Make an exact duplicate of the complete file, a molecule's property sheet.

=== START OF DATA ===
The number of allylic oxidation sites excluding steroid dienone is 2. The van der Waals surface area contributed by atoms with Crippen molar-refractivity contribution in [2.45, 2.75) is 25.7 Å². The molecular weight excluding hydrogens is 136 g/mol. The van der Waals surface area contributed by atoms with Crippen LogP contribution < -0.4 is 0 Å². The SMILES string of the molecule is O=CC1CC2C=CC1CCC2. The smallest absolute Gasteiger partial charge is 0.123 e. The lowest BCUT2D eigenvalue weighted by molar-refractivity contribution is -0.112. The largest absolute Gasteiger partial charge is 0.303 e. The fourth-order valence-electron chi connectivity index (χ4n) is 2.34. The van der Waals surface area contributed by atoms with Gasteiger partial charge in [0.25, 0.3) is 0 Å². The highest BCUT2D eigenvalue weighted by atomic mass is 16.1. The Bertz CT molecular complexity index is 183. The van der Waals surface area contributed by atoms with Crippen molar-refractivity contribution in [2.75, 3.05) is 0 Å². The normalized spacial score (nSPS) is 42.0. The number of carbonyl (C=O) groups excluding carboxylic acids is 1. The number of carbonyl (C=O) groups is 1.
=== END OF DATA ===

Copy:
The number of allylic oxidation sites excluding steroid dienone is 2. The van der Waals surface area contributed by atoms with Crippen molar-refractivity contribution in [2.45, 2.75) is 25.7 Å². The molecular weight excluding hydrogens is 136 g/mol. The van der Waals surface area contributed by atoms with Crippen LogP contribution < -0.4 is 0 Å². The SMILES string of the molecule is O=CC1CC2C=CC1CCC2. The smallest absolute Gasteiger partial charge is 0.123 e. The lowest BCUT2D eigenvalue weighted by molar-refractivity contribution is -0.112. The largest absolute Gasteiger partial charge is 0.303 e. The fourth-order valence-electron chi connectivity index (χ4n) is 2.34. The van der Waals surface area contributed by atoms with Gasteiger partial charge in [0.25, 0.3) is 0 Å². The highest BCUT2D eigenvalue weighted by atomic mass is 16.1. The Bertz CT molecular complexity index is 183. The van der Waals surface area contributed by atoms with Crippen molar-refractivity contribution in [2.75, 3.05) is 0 Å². The normalized spacial score (nSPS) is 42.0. The number of carbonyl (C=O) groups excluding carboxylic acids is 1. The number of carbonyl (C=O) groups is 1.